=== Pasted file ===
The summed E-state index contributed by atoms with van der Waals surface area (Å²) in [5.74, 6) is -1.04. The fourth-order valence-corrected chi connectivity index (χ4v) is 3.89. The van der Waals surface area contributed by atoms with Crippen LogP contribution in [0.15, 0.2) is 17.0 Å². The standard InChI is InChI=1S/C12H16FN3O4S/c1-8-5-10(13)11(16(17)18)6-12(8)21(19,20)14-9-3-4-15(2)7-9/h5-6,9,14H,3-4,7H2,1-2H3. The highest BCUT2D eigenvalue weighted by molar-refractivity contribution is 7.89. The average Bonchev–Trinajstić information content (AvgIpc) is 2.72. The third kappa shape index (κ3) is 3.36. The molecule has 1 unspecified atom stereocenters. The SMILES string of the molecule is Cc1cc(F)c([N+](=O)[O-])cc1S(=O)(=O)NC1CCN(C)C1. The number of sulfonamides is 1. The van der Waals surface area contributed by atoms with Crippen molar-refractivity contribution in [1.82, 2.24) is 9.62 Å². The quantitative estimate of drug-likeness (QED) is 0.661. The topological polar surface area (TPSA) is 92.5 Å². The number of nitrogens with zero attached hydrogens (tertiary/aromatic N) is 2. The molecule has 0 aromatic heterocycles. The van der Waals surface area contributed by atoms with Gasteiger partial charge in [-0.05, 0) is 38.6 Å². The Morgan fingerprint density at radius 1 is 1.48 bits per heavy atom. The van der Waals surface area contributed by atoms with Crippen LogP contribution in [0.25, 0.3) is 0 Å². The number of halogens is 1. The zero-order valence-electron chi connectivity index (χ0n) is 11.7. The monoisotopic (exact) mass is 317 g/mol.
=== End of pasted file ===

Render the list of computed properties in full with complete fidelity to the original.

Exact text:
The summed E-state index contributed by atoms with van der Waals surface area (Å²) in [5.74, 6) is -1.04. The fourth-order valence-corrected chi connectivity index (χ4v) is 3.89. The van der Waals surface area contributed by atoms with Crippen LogP contribution in [0.15, 0.2) is 17.0 Å². The standard InChI is InChI=1S/C12H16FN3O4S/c1-8-5-10(13)11(16(17)18)6-12(8)21(19,20)14-9-3-4-15(2)7-9/h5-6,9,14H,3-4,7H2,1-2H3. The highest BCUT2D eigenvalue weighted by molar-refractivity contribution is 7.89. The average Bonchev–Trinajstić information content (AvgIpc) is 2.72. The third kappa shape index (κ3) is 3.36. The molecule has 1 unspecified atom stereocenters. The SMILES string of the molecule is Cc1cc(F)c([N+](=O)[O-])cc1S(=O)(=O)NC1CCN(C)C1. The number of sulfonamides is 1. The van der Waals surface area contributed by atoms with Crippen molar-refractivity contribution in [1.82, 2.24) is 9.62 Å². The quantitative estimate of drug-likeness (QED) is 0.661. The topological polar surface area (TPSA) is 92.5 Å². The number of nitrogens with zero attached hydrogens (tertiary/aromatic N) is 2. The molecule has 0 aromatic heterocycles. The van der Waals surface area contributed by atoms with Gasteiger partial charge in [-0.05, 0) is 38.6 Å². The Morgan fingerprint density at radius 1 is 1.48 bits per heavy atom. The van der Waals surface area contributed by atoms with Crippen LogP contribution in [0.25, 0.3) is 0 Å². The number of halogens is 1. The zero-order valence-electron chi connectivity index (χ0n) is 11.7. The monoisotopic (exact) mass is 317 g/mol.